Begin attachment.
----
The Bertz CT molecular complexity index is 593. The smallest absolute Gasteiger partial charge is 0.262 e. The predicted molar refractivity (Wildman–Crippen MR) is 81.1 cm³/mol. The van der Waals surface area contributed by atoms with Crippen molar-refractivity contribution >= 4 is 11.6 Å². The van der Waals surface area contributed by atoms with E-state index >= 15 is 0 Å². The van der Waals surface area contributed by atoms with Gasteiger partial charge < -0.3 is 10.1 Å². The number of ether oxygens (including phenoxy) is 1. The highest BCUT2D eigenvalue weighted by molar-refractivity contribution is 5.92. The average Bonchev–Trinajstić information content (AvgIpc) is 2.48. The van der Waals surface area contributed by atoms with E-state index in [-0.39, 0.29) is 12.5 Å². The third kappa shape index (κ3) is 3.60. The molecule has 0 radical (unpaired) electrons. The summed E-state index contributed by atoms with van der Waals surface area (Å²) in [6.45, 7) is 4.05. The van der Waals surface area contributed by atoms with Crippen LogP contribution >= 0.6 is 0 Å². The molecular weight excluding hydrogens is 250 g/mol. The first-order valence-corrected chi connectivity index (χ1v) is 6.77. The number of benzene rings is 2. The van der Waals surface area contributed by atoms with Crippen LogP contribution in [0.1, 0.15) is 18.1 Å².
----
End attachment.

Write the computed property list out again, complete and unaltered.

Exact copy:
The Bertz CT molecular complexity index is 593. The smallest absolute Gasteiger partial charge is 0.262 e. The predicted molar refractivity (Wildman–Crippen MR) is 81.1 cm³/mol. The van der Waals surface area contributed by atoms with Crippen molar-refractivity contribution >= 4 is 11.6 Å². The van der Waals surface area contributed by atoms with E-state index >= 15 is 0 Å². The van der Waals surface area contributed by atoms with Gasteiger partial charge < -0.3 is 10.1 Å². The number of ether oxygens (including phenoxy) is 1. The highest BCUT2D eigenvalue weighted by molar-refractivity contribution is 5.92. The average Bonchev–Trinajstić information content (AvgIpc) is 2.48. The van der Waals surface area contributed by atoms with E-state index in [-0.39, 0.29) is 12.5 Å². The third kappa shape index (κ3) is 3.60. The molecule has 0 radical (unpaired) electrons. The summed E-state index contributed by atoms with van der Waals surface area (Å²) in [6.45, 7) is 4.05. The van der Waals surface area contributed by atoms with Crippen LogP contribution >= 0.6 is 0 Å². The molecular weight excluding hydrogens is 250 g/mol. The first-order valence-corrected chi connectivity index (χ1v) is 6.77. The number of benzene rings is 2. The van der Waals surface area contributed by atoms with Crippen LogP contribution in [0.1, 0.15) is 18.1 Å².